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Subscript: Huberman puff piece in Chicago magazine takes hit from Reader reporter

Now and then something comes up in the "We couldn't have said it better so why try?" category.

On July 29, 2009, that prize was won by Chicago Reader reporter Ben Joravsky, who posted the following on the Reader's 'Clout City' blog:

WEDNESDAY, JULY 29, 2009

Politics / Clout City / News

Rescue Me

Posted by Ben Joravsky on Wed, Jul 29, 2009 at 2:30 PM

Ten months ago, on September 15, 2008, Chicago Mayor Richard M. Daley (above, center, eyes closed) staged a major media event at Young Elementary School on the West Side to proclaim that scores on the ISAT tests had once again gone "up." See chart on the right above for proof. At the time, Chicago's schools were run by "Chief Executive Officer" Arne Duncan, whom Daley thanked for making the schools better. At the media event, Daley was flanked by Alderman Isaac Carothers (partly hidden behind Daley) and Chicago Board of Education "Chief Officer of Research Evaluation and Accountability" Ginger Reynolds. Reynolds at that time ran the office that had prepared the "up" charts when Daley requested them and also prepared the rationalizations for the "Turnaround" of so-called "failing" schools on orders from Arne Duncan. Since September 15, 2008, it has been reported that Carothers was wearing a federal government wire as part of an investigation into official corruption in Chicago. Ginger Reynolds was fired by Daley's latest CEO, Ron Huberman, in June 2009. Huberman was named by Mayor Daley to replace former CEO Arne Duncan (who is now U.S. Secretary of Education in charge of getting what many called the "Chicago Plan" into every state in the USA) in January 2009. According to press reports in Chicago magazine and elsewhere (including Newsweek), Huberman inherited a "mess" from Arne Duncan. Substance photo by George N. Schmidt.I just finished reading Chicago magazine's ode to Ron Huberman ['Numbers Man' Chicago magazine, August 2009]. The gist of the story is that he's a miracle worker sent in by Mayor Daley to rescue the public schools. Lucky us.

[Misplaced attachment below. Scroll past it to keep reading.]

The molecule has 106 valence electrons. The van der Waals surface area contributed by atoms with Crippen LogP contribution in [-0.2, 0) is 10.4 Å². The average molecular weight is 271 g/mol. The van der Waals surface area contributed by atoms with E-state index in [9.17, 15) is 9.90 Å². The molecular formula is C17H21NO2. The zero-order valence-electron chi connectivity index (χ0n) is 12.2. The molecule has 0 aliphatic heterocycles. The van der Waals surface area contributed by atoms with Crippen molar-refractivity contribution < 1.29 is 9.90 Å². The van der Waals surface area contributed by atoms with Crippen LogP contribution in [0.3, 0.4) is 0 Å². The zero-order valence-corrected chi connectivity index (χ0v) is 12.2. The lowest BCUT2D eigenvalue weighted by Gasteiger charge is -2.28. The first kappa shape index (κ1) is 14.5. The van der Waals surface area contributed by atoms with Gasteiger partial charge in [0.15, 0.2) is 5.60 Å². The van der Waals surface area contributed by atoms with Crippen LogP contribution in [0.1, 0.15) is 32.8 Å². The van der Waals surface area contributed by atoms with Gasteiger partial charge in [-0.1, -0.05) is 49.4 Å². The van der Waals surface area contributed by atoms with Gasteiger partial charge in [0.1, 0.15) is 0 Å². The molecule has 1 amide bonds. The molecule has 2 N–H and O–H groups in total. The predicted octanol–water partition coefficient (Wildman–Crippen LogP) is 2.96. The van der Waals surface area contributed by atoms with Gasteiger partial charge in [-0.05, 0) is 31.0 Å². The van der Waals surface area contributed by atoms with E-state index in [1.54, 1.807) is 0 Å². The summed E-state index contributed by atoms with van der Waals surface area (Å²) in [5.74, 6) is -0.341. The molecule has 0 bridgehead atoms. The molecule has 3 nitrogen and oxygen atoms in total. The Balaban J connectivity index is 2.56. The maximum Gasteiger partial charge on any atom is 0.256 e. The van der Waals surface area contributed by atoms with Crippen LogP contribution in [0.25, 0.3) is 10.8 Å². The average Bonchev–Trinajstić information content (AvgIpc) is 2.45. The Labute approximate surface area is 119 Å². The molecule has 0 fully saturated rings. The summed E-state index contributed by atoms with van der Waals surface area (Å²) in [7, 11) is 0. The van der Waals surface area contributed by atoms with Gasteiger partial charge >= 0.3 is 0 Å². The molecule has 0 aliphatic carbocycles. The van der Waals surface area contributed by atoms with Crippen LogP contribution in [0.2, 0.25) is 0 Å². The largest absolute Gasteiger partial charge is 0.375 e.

It seems to me that mayors named Daley have always been bringing in miracle workers to rescue the public schools. By my count, this particular Mayor Daley has rescued the public schools at least three other times: 1989, 1995, and 2001.

This time around he's bringing in Huberman to rescue the system from Arne Duncan, who was brought in to rescue it from Paul Vallas and Gery Chico, who were brought in to rescue it from—oh hell, even I can't remember.

Apparently, the schools need rescuing now more than ever. "What Huberman is walking into is a mess," reads a quote from the story. (Don't tell President Obama — he hired Duncan to rescue the Department of Education.)

Curiously, another quote calls Mayor Daley a "great judge of talent."

Chicago Mayor Richard M. Daley stands with then-Schools CEO Arne Duncan during the speeches at the September 15, 2008, announcement that test scores had once again gone up in Chicago's elementary schools thanks to the leadership of Daley and Duncan. Two months later, U.S. Senator Barack Obama was elected President of the United States, and a month after that Obama announced he was appointing Duncan to be U.S. Secretary of Education because of Duncan's success in making things go up in Chicago. But by January 2009, Daley had appointed his protegé Ron Huberman, who had been serving as head of the Chicago Transit Authority, to become the third "Chief Executive Officer" of Chicago's public schools. Within six months, the media version of Huberman's job was that Huberman had to clean up the "mess" left behind by Duncan. Substance photo by George N. Schmidt.I guess he's had a lot of experience. He's got to keep bringing in new talent to rescue the schools from the old talent he sent in to rescue the schools.